Wednesday, April 22, 2015

Eating for Your Microbiome

By Maria Noël Groves, RH (AHG), Registered Clinical Herbalist & Co-op Wellness Coordinator

Fermenting krauts
Forget about eating for yourself. Did you know that your body is home to trillions of beneficial bacteria, and the standard American diet is starving them out? These good bugs are part of your microbiome, a newly coined phrase that refers to your body's ecosystem - both the human part of you and the microbial part of you. Did you know that microbial cells outnumber human cells in your body 10 to 1? Before you go reaching for the antiseptic spray, know that the majority of these bugs are good for you. Very good for you. In fact, hundreds of scientists throughout the world are currently studying the human microbiome, and this research is changing the way we think about health and the  human body. Click here to learn more about how your microbiome improves your health and vitality and the things you can do to cultivate these good guys in your gut...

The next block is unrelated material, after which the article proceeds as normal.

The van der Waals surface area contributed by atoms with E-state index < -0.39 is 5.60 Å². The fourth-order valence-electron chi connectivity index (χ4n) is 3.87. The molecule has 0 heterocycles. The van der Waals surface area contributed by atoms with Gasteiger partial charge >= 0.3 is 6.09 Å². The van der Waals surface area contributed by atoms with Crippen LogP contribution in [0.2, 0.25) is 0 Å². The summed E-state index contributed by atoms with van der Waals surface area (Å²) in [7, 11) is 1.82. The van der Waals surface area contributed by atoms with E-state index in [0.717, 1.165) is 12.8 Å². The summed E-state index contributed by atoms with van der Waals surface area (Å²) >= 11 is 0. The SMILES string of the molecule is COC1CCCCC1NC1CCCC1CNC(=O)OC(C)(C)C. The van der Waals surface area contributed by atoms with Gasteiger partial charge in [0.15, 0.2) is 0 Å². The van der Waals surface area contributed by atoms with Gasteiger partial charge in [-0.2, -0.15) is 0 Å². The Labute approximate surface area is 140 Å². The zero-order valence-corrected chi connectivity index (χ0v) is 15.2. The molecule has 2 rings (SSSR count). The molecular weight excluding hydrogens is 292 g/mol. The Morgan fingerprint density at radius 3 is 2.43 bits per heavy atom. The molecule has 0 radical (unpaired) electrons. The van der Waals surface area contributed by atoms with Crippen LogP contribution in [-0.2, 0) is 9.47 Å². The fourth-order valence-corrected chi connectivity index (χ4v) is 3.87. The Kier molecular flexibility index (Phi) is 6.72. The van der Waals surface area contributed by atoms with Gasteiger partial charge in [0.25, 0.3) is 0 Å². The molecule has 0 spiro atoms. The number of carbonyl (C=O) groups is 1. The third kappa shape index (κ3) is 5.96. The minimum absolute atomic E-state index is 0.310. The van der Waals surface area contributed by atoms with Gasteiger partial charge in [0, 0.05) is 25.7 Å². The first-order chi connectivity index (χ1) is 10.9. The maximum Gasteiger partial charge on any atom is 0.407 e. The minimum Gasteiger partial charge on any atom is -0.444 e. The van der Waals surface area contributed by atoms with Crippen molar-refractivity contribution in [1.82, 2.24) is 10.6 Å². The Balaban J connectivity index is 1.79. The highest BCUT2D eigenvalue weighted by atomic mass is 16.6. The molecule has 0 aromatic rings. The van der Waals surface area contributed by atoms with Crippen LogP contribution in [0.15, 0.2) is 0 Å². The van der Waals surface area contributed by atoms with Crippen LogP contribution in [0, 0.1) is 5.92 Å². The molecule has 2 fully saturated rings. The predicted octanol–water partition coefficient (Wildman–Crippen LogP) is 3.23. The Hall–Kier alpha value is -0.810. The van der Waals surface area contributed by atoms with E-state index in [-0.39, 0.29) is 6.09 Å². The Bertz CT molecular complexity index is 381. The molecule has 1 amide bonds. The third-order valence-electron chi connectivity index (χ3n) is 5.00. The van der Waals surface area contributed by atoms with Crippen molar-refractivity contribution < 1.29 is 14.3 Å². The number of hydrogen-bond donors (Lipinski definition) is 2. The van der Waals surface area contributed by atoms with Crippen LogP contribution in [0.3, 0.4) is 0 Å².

Wednesday, April 8, 2015

Food & Mood ~ The Missing Link

By Kelly Lang, Holistic Health Coach & Co-op Wellness Educator

In the age of obesity, diabetes, and heart disease, most people are making food choices based on how it will impact their physical health. Sadly, it may not be until one of these conditions surfaces that someone will even think of focusing on healthier eating. A person who is thin and physically healthy might feel like their food choices don’t make a whole lot of difference or they might believe that they can eat “whatever they want” since there is no weight gain or obvious affect on health.The missing consideration is that food affects more than just our physical health, and it is, in fact, a key influence on mood and mental capacity as well. Our brains, like any other organ, require nutrients for proper functioning... (Learn more and register for one of the two FREE classes)